Tyler St Garage, Auckland CBD

By Peter Calder


Herald on Sunday Rating: 3.5/5
Address: 120 Quay St, Britomart
Phone: (09) 300 5279
Website: tylerstreetgarage.co.nz

Tyler St Garage stays true to its utilitarian history with a hard-edged interior. Photo / Doug Sherring
Tyler St Garage stays true to its utilitarian history with a hard-edged interior. Photo / Doug Sherring

I think it is safe to say that I do not run a great risk of being labelled cool. Even back in the days when I had plenty of hair and was younger than my car, I managed to avoid the description entirely. It may have been the needlecord trousers, the Austin A30 or the enduring love of test cricket. I'll never know.

I mention this by way of signalling that the Tyler St Garage was not designed with me in mind. Because Tyler St Garage is very cool indeed. And people who are cool will doubtless smile indulgently when I say that it is almost apocalyptically noisy.

A combination of a throbbing soundtrack, the clamour of happy patrons and all those concrete surfaces make it a little like standing beneath a 747 taking off.

Now, I am not entirely averse to noise. I was there when Led Zeppelin played Western Springs in 1972 (my ears stopped ringing in 1975), and even these days when I have had more to drink than the Professor would like, I'm known to dig out my copy of Dixie Chicken and annoy the neighbours.

But Tyler St achieves an almost surrealistic noise level, which forces you to communicate by a combination of bellowing and lip-reading. The clientele seem to have mastered it, but we were in a group of three and only the one in the middle could hear what the other two were saying.

"Would you like the food menu?" a young waitress hollered as we sat down. The addition of the word "food" was suggestive. This place styles itself as an "eating house and bar", but in practice it's the other way round, I suspect: the drinks list - including intriguing cocktails (Elderflower Collins; Pink Goose) - is about twice as long as the food one.

But we were happy to settle for water - it comes in a funky, chipped enamel jug, as does the beer, I gather - as we made some food choices.

In a menu divided into small plates, pizzas and "gourmet hotdogs" this was relatively easy; quite a lot appealed, so we ordered widely.

The service was prompt but it was slightly annoying to have everything arrive at once rather than sensibly spaced out: these shared small plates are becoming default servings at restaurants now and not enough places think to divide a group's selection into three manageable and thoughtfully matched "courses".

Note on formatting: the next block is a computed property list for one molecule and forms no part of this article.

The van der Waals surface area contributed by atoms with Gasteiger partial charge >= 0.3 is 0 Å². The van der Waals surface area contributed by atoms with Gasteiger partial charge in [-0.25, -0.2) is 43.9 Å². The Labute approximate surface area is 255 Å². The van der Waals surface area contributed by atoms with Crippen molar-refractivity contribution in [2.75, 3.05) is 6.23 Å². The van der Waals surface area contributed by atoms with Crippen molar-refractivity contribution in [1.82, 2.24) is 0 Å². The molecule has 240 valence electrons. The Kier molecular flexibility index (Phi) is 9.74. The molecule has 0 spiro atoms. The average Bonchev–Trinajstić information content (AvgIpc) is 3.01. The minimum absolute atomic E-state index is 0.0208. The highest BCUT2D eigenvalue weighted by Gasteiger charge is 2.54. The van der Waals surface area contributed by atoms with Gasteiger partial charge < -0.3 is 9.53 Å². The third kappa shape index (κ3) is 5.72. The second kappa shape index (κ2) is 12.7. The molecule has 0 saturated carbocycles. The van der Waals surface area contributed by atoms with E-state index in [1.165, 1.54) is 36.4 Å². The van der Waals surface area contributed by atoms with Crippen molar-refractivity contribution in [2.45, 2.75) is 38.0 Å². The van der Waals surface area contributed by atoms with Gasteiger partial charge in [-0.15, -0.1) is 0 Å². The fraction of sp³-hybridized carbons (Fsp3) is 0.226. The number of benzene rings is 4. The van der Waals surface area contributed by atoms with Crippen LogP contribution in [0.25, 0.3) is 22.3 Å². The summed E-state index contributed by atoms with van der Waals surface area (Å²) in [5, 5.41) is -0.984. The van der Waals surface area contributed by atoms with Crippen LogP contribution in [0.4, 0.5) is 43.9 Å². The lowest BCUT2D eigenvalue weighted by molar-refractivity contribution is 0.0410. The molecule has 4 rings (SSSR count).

Tyler St is one of three places newly opened, side-by-side and in quick succession, in the Britomart precinct; the other two are Ebisu (contemporary Japanese) and Precinct Cafe, whose mission statement includes offering "the best paper-bag lunch in town". They're the brainchild of Brendan Turner, former owner-operator of Dizengoff and Sheinkin, establishments whose chopped liver makes me go weak at the knees.

Turner is reported as saying that Tyler St's agenda was "a simple style of food but just done really well", which, for the most part, is what it's achieving. I reckon the $15 hot dogs are a bit of a have - my one was meant to contain "smoked South Island wild boar", but it tasted pretty ordinary and the accompanying fries, though attractively presented, were pallid and not very crisp.

But we all raved about the smoked salmon, minced like Sheinkin's chicken salad and served with a tangy "hummus" of broad beans.

The lamb ribs were tasty, if a bit greasy, but compensated for by a terrific salad of goats' cheese, beetroot and asparagus, and the rather pricey pizza was much better than standard, without being deeply impressive.

I would have been tempted by the "icey slicey" for dessert , particularly if it had been given its New Zealand name, Eskimo Pie, but the noise had become too much. Anyway, we had to get back to the car since the new council has lifted its charges from an $8 flat-rate to $8 an hour in the adjacent parking area.

It was something of an irony to be suffering from parking anxiety in a place that used to be a parking garage, but that's life in Britomart, it seems. If they are trying to get people to flock in from the suburbs, they need to rethink that particular piece of extortion.

Ambience: Fortissimo
Vegetarians: Choices
Watch out for: Parking charges
Bottom line: Very cool, very loud

$139.50 for three
Salmon: $16
Beetroot salad: $16
Tuna tataki: $16.50
Lamb ribs: $16
Hot dog: $15
Pizza: $27.50
Wine (three glasses): $32.50

- NZ Herald

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